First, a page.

AeroPress: This is more like it. Consumed straight, I found this brew to be a bit strong but nicely balanced, with flavors of dark chocolate and a hint of cedar. Caramel on the finish. Quite smooth once I added a bit of additional water. As this coffee sits and cools, more chocolate notes come out.

V60: With a 2:40 extraction, this had a really clean “coffee” flavor. No distractions. Less chocolate in the taste but still quite approachable. I would gladly drink this if it was served at a dinner party.

Summary: Perhaps I did something wrong when making this coffee in my Chemex, but I don’t think that brewing method does these beans any favors (which is odd, because Chemexes are known for producing smooth cups of coffee!). However, I do think this coffee is rather nice in a V60 or in an AeroPress. I still prefer lighter roasts, but this is one dark roast I can get behind.

From the roaster: Dark chocolate, cinnamon, dried fruit, cedar

BeanFruit Coffee Company Old Route 4 Dark Roast

Review conducted 6 days post-roast.

Review: BeanFruit Coffee Company Ethiopia Kochere (Jackson, Mississippi)

BeanFruit Coffee Company wasn’t even on my radar until the middle of 2016, but I was so impressed with their coffee that two of their roasts took 1st and 3rd place in my Best of 2016 list. I had to wait some months before I had time to order from them as a normal customer, but I finally got my chance in May. May? Isn’t it July now? Yeah… I got a bit behind on the review-writing, but this is why I jot down copious notes!

Fun fact: Apparently I was order #4000! That felt good. ūüôā

I ordered two bags, and this Ethiopia Kochere was the first that I opened.

Whole bean: Sweet, delicate aroma of black tea.

V60: Complex, sweet, floral notes. Much more complex than the smell of the whole beans would have indicated. I got honeydew in this cup!

AeroPress: BRIGHT (I wrote this in all caps in my notes) and sweet. I did add a little additional water to this after brewing to smooth out the flavor a little, and it brought out some floral notes.

Chemex: The perfume to this cup was super sweet, and had a sugary taste. Not much fruit or floral character to this – I mostly tasted the caramelized sugar top of a creme brulee.

French press: Not as sweet as the Chemex cup but it had a lot of richness. This cup also had notes of honeydew but seemed less balanced in flavor than the V60 cup.

Summary: I enjoy really complex coffees that make you stop and ponder what it is that you’re tasting, and this coffee is definitely one that does that! I liked it best in the pourover methods (V60, Chemex), with the V60 edging out the Chemex for the sheer range of flavor. But, if you’re a sweetness addict, this coffee in a Chemex is a stunner.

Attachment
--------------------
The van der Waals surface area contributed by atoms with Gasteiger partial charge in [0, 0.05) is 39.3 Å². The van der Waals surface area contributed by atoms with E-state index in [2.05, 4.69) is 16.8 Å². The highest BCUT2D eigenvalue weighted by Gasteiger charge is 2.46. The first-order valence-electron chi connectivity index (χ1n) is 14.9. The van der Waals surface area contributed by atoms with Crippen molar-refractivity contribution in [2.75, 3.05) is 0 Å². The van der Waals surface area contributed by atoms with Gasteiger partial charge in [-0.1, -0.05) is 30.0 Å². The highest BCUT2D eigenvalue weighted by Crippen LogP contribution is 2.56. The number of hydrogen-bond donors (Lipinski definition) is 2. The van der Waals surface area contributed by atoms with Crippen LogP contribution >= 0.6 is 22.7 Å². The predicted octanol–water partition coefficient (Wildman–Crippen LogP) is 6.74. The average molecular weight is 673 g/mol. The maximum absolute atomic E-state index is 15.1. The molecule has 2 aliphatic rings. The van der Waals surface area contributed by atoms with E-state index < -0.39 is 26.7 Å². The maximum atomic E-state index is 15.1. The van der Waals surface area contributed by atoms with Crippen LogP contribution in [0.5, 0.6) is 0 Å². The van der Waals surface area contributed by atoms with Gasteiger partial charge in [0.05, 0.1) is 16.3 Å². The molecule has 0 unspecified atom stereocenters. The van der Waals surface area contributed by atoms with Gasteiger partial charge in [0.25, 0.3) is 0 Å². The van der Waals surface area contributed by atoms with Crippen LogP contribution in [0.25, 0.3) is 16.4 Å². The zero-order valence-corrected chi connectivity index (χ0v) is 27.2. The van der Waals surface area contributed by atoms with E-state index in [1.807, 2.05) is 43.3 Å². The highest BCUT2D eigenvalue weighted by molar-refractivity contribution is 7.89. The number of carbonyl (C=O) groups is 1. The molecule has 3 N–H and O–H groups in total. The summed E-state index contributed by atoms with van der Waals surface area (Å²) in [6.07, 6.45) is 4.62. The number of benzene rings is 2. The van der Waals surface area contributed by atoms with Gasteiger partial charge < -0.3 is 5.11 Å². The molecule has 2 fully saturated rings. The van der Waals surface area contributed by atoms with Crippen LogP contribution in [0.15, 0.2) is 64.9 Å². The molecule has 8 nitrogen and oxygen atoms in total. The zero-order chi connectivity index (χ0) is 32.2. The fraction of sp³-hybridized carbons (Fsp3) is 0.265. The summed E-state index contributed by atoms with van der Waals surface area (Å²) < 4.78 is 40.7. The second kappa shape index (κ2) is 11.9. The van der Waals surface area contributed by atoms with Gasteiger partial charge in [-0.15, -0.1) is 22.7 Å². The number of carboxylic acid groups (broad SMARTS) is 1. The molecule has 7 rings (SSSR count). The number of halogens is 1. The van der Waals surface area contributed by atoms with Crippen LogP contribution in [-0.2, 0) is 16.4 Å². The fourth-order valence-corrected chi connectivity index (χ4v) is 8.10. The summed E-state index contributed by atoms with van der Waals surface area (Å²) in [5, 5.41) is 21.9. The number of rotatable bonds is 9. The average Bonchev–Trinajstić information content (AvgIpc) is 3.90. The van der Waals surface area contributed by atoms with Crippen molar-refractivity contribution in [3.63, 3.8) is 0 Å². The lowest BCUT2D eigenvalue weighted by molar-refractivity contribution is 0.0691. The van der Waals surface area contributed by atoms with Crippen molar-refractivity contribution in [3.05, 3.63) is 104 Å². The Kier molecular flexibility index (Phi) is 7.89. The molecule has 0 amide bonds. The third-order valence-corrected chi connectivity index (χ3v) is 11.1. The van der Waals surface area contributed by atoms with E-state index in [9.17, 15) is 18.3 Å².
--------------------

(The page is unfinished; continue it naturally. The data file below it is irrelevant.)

From the roaster: Sweet, white peach, melon, floral

I procrastinated on publishing this review for so long that this particular coffee is no longer being sold, but try any of BeanFruit’s African coffees. You won’t regret it; they are all delicious!!

BeanFruit Coffee Company Online Store

Review conducted 3 days post-roast.

Mini review: Slightly Coffee Roasters Guatemala Chochajau (Eugene, Oregon)

When Slightly Coffee’s head roaster, Joe (yes, that really is his name! How appropriate, right?), sent me the sample of his excellent¬†Ethiopia Torea Village, he also included a small bag of this Guatemala Chochajau. It was a bit too small of a quantity for me to do a full battery of tests in my usual brewing methods (Hario V60, AeroPress, Chemex, French press) so I opted to skip the Chemex and to just try the coffee in the other three methods.

Whole bean: There was just the barest hint of oil on these lovely medium-roast beans. The beans smelled nutty with a hint of cocoa. I was reminded of Nutella.

French press: Tangy, rich, delicious cup that had a great balance of tangerine complexity and milk chocolate sweetness.

AeroPress: A really sweet, thick, fudgy cup of coffee. Decadent!

V60: A much more mild cup than the other methods. Clean, light-bodied brew that tasted of semi-sweet chocolate with walnut on the finish.